Thereafter the Sullivans moved for reconsideration of the order granting summary judgment. On May 23, 1985, argument was presented upon that motion for reconsideration, and counsel for the Sullivans offered in evidence, and the court accepted, the award of the arbitrators which had been executed during mid-May 1985. The court denied the Sullivans' motion for reconsideration and this appeal was taken.
We note initially that summary judgment is properly granted under I.R.C.P. 56(c) when after all the evidence and the reasonable inferences flowing therefrom have been construed in a light most favorable to the party opposing summary judgment, no genuine issue of material fact remains for determination, and the moving party is entitled to judgment as a matter of law. Moss v. Mid-America Fire Marine Ins. Co., 103 Idaho 298, 647 P.2d 754 (1982); Palmer v. Idaho Bank Trust of Kooskia, 100 Idaho 642, 603 P.2d 597 (1979). Julie Sullivan, while a pedestrian, was a covered insured under the uninsured motorist provisions of the Allstate insurance policy. Julie Sullivan, while a pedestrian, was struck by an uninsured motorcyclist. Demand was made upon Allstate for the policy limits to cover a portion of the damages sustained by Julie Sullivan, and that demand was refused by Allstate on the basis that Julie Sullivan was the proximate cause of her own injuries. Julie Sullivan sought, and obtained, arbitration under the provisions of the Allstate policy following which Allstate paid the policy limits. The facts are not controverted.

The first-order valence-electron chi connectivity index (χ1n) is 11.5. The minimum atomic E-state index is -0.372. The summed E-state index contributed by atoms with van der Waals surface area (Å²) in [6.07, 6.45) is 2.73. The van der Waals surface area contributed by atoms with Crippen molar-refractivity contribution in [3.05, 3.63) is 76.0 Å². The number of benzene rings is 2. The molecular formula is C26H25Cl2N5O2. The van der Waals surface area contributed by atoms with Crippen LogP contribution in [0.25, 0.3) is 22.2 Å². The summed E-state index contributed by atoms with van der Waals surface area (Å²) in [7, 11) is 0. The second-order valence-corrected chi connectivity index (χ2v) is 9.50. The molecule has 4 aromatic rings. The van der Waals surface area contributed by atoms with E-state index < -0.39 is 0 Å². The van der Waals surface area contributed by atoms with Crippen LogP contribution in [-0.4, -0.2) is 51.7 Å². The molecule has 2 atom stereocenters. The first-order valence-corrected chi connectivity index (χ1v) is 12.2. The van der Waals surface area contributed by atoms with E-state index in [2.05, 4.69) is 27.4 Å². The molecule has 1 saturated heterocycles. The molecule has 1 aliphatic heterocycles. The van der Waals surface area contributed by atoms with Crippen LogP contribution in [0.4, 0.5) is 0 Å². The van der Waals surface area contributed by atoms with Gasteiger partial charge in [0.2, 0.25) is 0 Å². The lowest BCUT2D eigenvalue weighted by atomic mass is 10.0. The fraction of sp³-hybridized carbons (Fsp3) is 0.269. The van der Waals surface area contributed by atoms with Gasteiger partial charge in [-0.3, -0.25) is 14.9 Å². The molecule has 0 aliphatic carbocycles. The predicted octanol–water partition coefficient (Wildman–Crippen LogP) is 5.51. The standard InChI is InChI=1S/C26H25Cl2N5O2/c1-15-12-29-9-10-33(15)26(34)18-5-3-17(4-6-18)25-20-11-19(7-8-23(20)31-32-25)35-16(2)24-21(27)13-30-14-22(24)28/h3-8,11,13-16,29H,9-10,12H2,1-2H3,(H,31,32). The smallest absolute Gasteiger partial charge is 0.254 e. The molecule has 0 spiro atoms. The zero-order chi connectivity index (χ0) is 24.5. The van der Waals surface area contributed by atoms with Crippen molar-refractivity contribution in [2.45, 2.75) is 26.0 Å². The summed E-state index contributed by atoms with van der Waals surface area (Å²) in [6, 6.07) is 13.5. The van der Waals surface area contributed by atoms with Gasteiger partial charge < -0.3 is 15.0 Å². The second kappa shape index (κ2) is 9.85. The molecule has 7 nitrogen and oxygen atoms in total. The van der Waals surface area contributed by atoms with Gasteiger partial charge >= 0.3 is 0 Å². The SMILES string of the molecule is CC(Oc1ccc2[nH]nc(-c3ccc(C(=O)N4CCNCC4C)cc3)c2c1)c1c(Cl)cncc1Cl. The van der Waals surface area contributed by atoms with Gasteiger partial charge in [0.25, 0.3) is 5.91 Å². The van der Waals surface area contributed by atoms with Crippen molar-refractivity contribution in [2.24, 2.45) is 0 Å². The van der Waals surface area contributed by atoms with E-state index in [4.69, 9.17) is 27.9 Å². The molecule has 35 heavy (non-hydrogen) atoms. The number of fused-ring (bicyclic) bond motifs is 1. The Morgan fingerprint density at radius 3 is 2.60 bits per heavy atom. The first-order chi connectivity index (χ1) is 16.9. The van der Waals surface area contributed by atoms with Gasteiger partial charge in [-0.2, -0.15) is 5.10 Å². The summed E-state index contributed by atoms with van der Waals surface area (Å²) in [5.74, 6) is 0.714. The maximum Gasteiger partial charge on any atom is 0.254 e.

Much of the argument in the instant case involves the relationship between the insured and the insurance carrier under the uninsured motorist provisions of an automobile policy when the insured is damaged by reason of an accident with an uninsured motorist. Some courts hold the view that when an insured files a claim under the terms of an uninsured motorist portion of a policy, the insurance carrier steps into the shoes of the uninsured motorist and becomes the adversary of its own insured notwithstanding the premiums that have been paid for the coverage. In such jurisdictions no liability arises on the part of the insurance carrier until, and unless, an award or judgment is made in favor of the insured and against the uninsured motorist carrier. Thus, those who purchase uninsured motorist coverage must expect to find as an adversary the very insurance carrier to whom they paid a premium. See Quick v. State Farm Mutual Automobile Ins. Co., 429 So.2d 1033 (Ala. 1983); Baxter v. Royal Indemnity Co., 285 So.2d 652 (Fla. 1st D.C.A. 1973); cert. discharged, 317 So.2d 725 (Fla. 1975); Nationwide Mutual Insurance Co. v. Turner, 135 Ga. App. 551, 218 S.E.2d 276 (1975); Craig v. Iowa Kemper Mut. Ins. Co., 565 S.W.2d 716 (Mo.App. 1978).
Other jurisdictions appear to adhere to the view that an insurance carrier owes a fiduciary duty to the insured to act fairly and in good faith with respect to claims filed by insured. See Egan v. Mutual of Omaha Ins. Co., 24 Cal.3d 809, 169 Cal.Rptr. 691, 620 P.2d 141 (Cal. 1979); Klaudt v. Flink, 202 Mont. 247, 658 P.2d 1065 (Mont. 1983). Our Court has not addressed the issue specifically, but only tangentially in the context of our statute relating to allowance of attorney fees in suits against insurers. See I.C. § 41-1839. Carter v. Cascade Insurance Company, 92 Idaho 136, 438 P.2d 566 (1968) and Halliday v. Farmers Insurance Exchange, 89 Idaho 293, 404 P.2d 634 (1965), both involved claims made against insurance carriers under the provisions of uninsured motorist coverage. In Carter the Court held: